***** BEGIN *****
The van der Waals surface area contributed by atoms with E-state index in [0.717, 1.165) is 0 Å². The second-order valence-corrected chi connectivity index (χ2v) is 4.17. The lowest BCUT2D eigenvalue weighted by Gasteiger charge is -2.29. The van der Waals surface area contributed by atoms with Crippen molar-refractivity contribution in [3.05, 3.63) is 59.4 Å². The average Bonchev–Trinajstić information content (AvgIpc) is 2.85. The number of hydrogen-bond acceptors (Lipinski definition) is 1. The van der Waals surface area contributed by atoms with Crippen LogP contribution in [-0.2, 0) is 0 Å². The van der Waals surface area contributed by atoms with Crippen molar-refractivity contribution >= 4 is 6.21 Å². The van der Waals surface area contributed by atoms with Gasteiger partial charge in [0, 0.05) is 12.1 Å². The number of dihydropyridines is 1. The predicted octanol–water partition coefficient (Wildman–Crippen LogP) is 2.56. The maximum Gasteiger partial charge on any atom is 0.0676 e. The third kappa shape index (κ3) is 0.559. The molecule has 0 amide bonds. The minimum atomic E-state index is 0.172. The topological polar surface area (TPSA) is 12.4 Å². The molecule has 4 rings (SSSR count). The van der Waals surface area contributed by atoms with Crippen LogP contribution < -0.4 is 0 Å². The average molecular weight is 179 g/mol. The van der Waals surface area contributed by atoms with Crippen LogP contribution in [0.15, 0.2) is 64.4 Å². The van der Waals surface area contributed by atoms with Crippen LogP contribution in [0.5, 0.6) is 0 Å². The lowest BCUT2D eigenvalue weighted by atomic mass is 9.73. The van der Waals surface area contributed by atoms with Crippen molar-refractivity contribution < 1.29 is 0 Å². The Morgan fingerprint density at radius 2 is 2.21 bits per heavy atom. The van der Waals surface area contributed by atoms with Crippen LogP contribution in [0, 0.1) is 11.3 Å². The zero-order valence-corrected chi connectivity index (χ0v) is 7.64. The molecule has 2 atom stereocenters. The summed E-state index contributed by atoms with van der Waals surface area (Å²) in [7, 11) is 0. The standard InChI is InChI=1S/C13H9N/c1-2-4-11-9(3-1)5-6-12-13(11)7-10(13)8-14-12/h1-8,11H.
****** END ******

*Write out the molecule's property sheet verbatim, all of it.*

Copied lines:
The van der Waals surface area contributed by atoms with E-state index in [0.717, 1.165) is 0 Å². The second-order valence-corrected chi connectivity index (χ2v) is 4.17. The lowest BCUT2D eigenvalue weighted by Gasteiger charge is -2.29. The van der Waals surface area contributed by atoms with Crippen molar-refractivity contribution in [3.05, 3.63) is 59.4 Å². The average Bonchev–Trinajstić information content (AvgIpc) is 2.85. The number of hydrogen-bond acceptors (Lipinski definition) is 1. The van der Waals surface area contributed by atoms with Crippen LogP contribution in [-0.2, 0) is 0 Å². The van der Waals surface area contributed by atoms with Crippen molar-refractivity contribution >= 4 is 6.21 Å². The van der Waals surface area contributed by atoms with Gasteiger partial charge in [0, 0.05) is 12.1 Å². The number of dihydropyridines is 1. The predicted octanol–water partition coefficient (Wildman–Crippen LogP) is 2.56. The maximum Gasteiger partial charge on any atom is 0.0676 e. The third kappa shape index (κ3) is 0.559. The molecule has 0 amide bonds. The minimum atomic E-state index is 0.172. The topological polar surface area (TPSA) is 12.4 Å². The molecule has 4 rings (SSSR count). The van der Waals surface area contributed by atoms with Crippen LogP contribution < -0.4 is 0 Å². The average molecular weight is 179 g/mol. The van der Waals surface area contributed by atoms with Crippen LogP contribution in [0.15, 0.2) is 64.4 Å². The van der Waals surface area contributed by atoms with Crippen LogP contribution in [0.5, 0.6) is 0 Å². The lowest BCUT2D eigenvalue weighted by atomic mass is 9.73. The van der Waals surface area contributed by atoms with Crippen molar-refractivity contribution < 1.29 is 0 Å². The Morgan fingerprint density at radius 2 is 2.21 bits per heavy atom. The van der Waals surface area contributed by atoms with Crippen LogP contribution in [0, 0.1) is 11.3 Å². The zero-order valence-corrected chi connectivity index (χ0v) is 7.64. The molecule has 2 atom stereocenters. The summed E-state index contributed by atoms with van der Waals surface area (Å²) in [7, 11) is 0. The standard InChI is InChI=1S/C13H9N/c1-2-4-11-9(3-1)5-6-12-13(11)7-10(13)8-14-12/h1-8,11H.